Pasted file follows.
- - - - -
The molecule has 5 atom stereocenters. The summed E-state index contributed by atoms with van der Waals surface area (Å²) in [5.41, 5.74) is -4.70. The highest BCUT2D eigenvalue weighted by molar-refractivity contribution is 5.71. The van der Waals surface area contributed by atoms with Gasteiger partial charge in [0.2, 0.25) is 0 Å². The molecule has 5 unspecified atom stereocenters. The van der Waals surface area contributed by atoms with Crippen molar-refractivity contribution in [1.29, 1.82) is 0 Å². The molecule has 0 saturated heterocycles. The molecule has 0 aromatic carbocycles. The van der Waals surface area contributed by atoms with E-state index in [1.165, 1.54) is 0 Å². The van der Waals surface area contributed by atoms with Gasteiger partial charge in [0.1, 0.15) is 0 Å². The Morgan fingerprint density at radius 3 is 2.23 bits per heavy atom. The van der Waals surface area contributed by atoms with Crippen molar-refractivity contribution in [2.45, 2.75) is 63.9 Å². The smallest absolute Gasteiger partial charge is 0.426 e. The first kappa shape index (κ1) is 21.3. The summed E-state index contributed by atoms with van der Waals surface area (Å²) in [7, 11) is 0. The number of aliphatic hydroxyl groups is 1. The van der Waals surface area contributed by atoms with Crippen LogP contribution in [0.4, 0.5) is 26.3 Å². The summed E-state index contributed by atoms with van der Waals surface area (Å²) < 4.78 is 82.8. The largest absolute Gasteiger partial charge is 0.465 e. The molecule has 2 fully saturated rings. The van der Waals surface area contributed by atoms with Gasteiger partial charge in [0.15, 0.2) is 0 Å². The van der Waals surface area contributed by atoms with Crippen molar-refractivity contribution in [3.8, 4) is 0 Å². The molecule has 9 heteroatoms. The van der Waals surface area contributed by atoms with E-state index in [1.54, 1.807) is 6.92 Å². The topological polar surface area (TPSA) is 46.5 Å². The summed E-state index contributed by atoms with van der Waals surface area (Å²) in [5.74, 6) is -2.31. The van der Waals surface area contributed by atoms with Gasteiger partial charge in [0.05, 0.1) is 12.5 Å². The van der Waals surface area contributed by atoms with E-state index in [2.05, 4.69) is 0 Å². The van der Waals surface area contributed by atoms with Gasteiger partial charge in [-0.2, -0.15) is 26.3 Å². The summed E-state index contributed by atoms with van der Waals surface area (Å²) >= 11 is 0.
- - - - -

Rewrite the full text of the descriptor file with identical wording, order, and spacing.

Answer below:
The molecule has 5 atom stereocenters. The summed E-state index contributed by atoms with van der Waals surface area (Å²) in [5.41, 5.74) is -4.70. The highest BCUT2D eigenvalue weighted by molar-refractivity contribution is 5.71. The van der Waals surface area contributed by atoms with Gasteiger partial charge in [0.2, 0.25) is 0 Å². The molecule has 5 unspecified atom stereocenters. The van der Waals surface area contributed by atoms with Crippen molar-refractivity contribution in [1.29, 1.82) is 0 Å². The molecule has 0 saturated heterocycles. The molecule has 0 aromatic carbocycles. The van der Waals surface area contributed by atoms with E-state index in [1.165, 1.54) is 0 Å². The van der Waals surface area contributed by atoms with Gasteiger partial charge in [0.1, 0.15) is 0 Å². The Morgan fingerprint density at radius 3 is 2.23 bits per heavy atom. The van der Waals surface area contributed by atoms with Crippen molar-refractivity contribution in [2.45, 2.75) is 63.9 Å². The smallest absolute Gasteiger partial charge is 0.426 e. The first kappa shape index (κ1) is 21.3. The summed E-state index contributed by atoms with van der Waals surface area (Å²) in [7, 11) is 0. The number of aliphatic hydroxyl groups is 1. The van der Waals surface area contributed by atoms with Crippen LogP contribution in [0.4, 0.5) is 26.3 Å². The summed E-state index contributed by atoms with van der Waals surface area (Å²) < 4.78 is 82.8. The largest absolute Gasteiger partial charge is 0.465 e. The molecule has 2 fully saturated rings. The van der Waals surface area contributed by atoms with Gasteiger partial charge in [0.15, 0.2) is 0 Å². The van der Waals surface area contributed by atoms with Crippen molar-refractivity contribution in [3.8, 4) is 0 Å². The molecule has 9 heteroatoms. The van der Waals surface area contributed by atoms with E-state index in [1.54, 1.807) is 6.92 Å². The topological polar surface area (TPSA) is 46.5 Å². The summed E-state index contributed by atoms with van der Waals surface area (Å²) in [5.74, 6) is -2.31. The van der Waals surface area contributed by atoms with Gasteiger partial charge in [0.05, 0.1) is 12.5 Å². The van der Waals surface area contributed by atoms with E-state index in [2.05, 4.69) is 0 Å². The van der Waals surface area contributed by atoms with Gasteiger partial charge in [-0.2, -0.15) is 26.3 Å². The summed E-state index contributed by atoms with van der Waals surface area (Å²) >= 11 is 0.